"Actor: Anatoli Solonitsyn"

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  • Solaris [DVD]Solaris | DVD | (08/08/2016) from £8.49   |  Saving you £7.50 (88.34%)   |  RRP £15.99

    Released in 1972, Solaris is Andrei Tarkovsky's third feature and his most far-reaching examination of human perceptions and failings. It's often compared to Kubrick's 2001, but although both bring a metaphysical dimension to bear on space exploration, Solaris has a claustrophobic intensity which grips the attention over spans of typically Tarkovskian stasis. Donatas Banionis is sympathetic as the cosmonaut sent to investigate disappearances on the space station orbiting the planet Solaris, only to be confronted by his past in the guise of his dead wife, magnetically portrayed by Natalya Bondarchuk. The ending is either a revelation or a conceit, depending on your viewpoint. On the DVD: Solaris reproduces impressively on DVD in widescreen--which is really essential here--and Eduard Artemiev's ambient score comes over with pristine clarity. There are over-dubs in English and French, plus subtitles in 12 languages. An extensive stills gallery, detailed filmographies for cast and crew, and comprehensive biographies of Tarkovsky and author Stanislaw Lem are valuable extras, as are the interviews with Bondarchuk and Tarkovsky's sister and an amusing 1970s promo-film for Banionis. It would have been better had the film been presented complete on one disc, instead of stretched over two. Even so, the overall package does justice to a powerful and disturbing masterpiece. --Richard Whitehouse

  • Stalker [DVD]Stalker | DVD | (22/08/2016) from £8.59   |  Saving you £7.40 (86.15%)   |  RRP £15.99

    Deep within the Zone, a bleak and devastated forbidden landscape, lies a mysterious room with the power to grant the deepest wishes of those strong enough to make the hazardous journey there. Desperate to reach it, a scientist and a writer approach the Stalker, one of the few able to navigate the Zone's menacing terrain, and begin a dangerous trek into the unknown. Adapted from Arkady & Boris Sturgatsky's novel ˜Roadside Picnic', Andrei Tarkovsky's second foray into science fiction after Solaris is a surreal and disturbing vision of the future. Hauntingly exploring man's dreams and desires as well as the consequences of realising them, Stalker has been described as one of the greatest sci-fi films of all time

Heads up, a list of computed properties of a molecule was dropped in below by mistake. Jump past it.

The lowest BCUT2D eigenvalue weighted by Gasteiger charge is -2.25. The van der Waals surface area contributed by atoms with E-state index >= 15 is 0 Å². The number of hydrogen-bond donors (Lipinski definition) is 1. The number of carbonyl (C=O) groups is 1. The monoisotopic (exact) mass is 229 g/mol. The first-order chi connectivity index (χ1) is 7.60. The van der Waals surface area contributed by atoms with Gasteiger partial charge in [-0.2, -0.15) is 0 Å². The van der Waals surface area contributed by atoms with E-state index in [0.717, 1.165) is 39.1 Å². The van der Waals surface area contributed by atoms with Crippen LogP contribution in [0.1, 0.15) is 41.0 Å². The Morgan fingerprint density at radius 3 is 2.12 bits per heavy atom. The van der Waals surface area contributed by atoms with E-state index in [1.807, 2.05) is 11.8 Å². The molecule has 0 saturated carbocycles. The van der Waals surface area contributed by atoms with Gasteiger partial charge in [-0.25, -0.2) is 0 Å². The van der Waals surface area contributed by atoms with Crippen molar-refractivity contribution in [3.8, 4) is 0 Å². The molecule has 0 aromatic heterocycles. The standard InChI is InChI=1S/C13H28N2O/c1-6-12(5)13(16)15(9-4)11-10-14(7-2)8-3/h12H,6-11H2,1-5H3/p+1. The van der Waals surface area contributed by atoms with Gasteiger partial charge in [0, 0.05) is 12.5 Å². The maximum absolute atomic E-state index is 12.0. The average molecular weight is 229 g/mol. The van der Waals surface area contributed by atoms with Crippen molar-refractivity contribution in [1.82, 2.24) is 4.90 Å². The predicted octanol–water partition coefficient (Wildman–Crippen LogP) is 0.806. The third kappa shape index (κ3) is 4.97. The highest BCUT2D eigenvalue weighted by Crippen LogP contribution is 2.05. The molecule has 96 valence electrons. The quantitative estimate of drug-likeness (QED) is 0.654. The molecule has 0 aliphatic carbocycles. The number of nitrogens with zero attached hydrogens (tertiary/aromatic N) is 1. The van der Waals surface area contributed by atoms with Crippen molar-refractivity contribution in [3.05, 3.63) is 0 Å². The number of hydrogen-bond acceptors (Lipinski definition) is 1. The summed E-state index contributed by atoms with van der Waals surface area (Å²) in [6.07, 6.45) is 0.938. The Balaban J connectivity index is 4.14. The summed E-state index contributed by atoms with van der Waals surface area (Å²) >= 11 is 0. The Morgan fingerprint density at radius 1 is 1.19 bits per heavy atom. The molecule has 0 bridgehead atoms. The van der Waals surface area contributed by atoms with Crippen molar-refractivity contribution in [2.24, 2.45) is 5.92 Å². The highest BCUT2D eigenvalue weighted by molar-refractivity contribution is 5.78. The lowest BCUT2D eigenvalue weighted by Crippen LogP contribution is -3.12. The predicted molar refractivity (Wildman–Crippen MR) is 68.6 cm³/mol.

• Mirror [Blu-ray]Mirror | Blu Ray | (25/07/2016) from £10.99   |  Saving you £9.00 (81.89%)   |  RRP £19.99

    Mirror' is the celebrated Russian director Andrei Tarkovsky's most autobiographical work in which he reflects upon his own childhood and the destiny of the Russian people. The film's many layers intertwine real life and family relationships - Tarkovsky's father, the poet Arseny Tarkovsky, reads his own poems on the soundtrack and Tarkovsky's mother appears as herself - with memories of childhood, dreams and nightmares. From the opening sequence of a boy being cured of a stammer by hypnotism, to scene in a printing works which encapsulates the Stalinist era, Mirror has an extraordinary resonance and repays countless viewings.

  • Andrei Rublev [Blu-ray]Andrei Rublev | Blu Ray | (11/07/2016) from £10.99   |  Saving you £N/A (N/A%)   |  RRP £N/A

    Widely regarded as Andrei Tarkovsky's finest film, Andrei Rublev charts the life of the great icon painter through a turbulent period of 15th-century Russian history which was marked by endless fighting between rival Princes and Tatar invasions. Made on an epic scale, it does not flinch from portraying the savagery of the time, from which, almost inexplicably, the serenity of Rublev's art arose. The great set pieces the sack of Vladimir, the casting of the bell, the pagan ceremonies of St. John's Night and the Russian crucifixion - are tours-de-force of visceral filmmaking.

  • Stalker [THE CRITERION COLLECTION] [Blu-ray] [2017]Stalker | Blu Ray | (24/07/2017) from £17.99   |  Saving you £N/A (N/A%)   |  RRP £N/A

    Andrei Tarkovsky's hypnotic sci-fi masterpiece, a visually astonishing journey The final Soviet feature by ANDREI TARKOVSKY (Solaris) is a metaphysical journey through an enigmatic post-apocalyptic landscape, and a rarefied cinematic experience like no other. A hired guidethe Stalkerleads a writer and a scientist into the heart of the Zone, the restricted site of a long-ago disaster, where the three men eventually zero in on the Room, a place rumoured to fulfil one's most deeply held desires. Adapting a science-fiction novel by Arkady and Boris Strugatsky, Tarkovsky created an immersive world with a wealth of material detail and a sense of organic atmosphere. A religious allegory, a reflection of contemporaneous political anxieties, a meditation on film itself Stalker envelops the viewer by opening up a multitude of possible meanings. Special Features: New 2K digital restoration, with uncompressed monaural soundtrack New interview with Geoff Dyer, author of Zona: A Book About a Film About a Journey to a Room Interview from 2002 with cinematographer Alexander Knyazhinsky Interview from 2002 with set designer Rashit Safiullin Interview from 2002 with composer Eduard Artemyev New English subtitle translation PLUS: An essay by critic Mark Le Fanu Click Images to Enlarge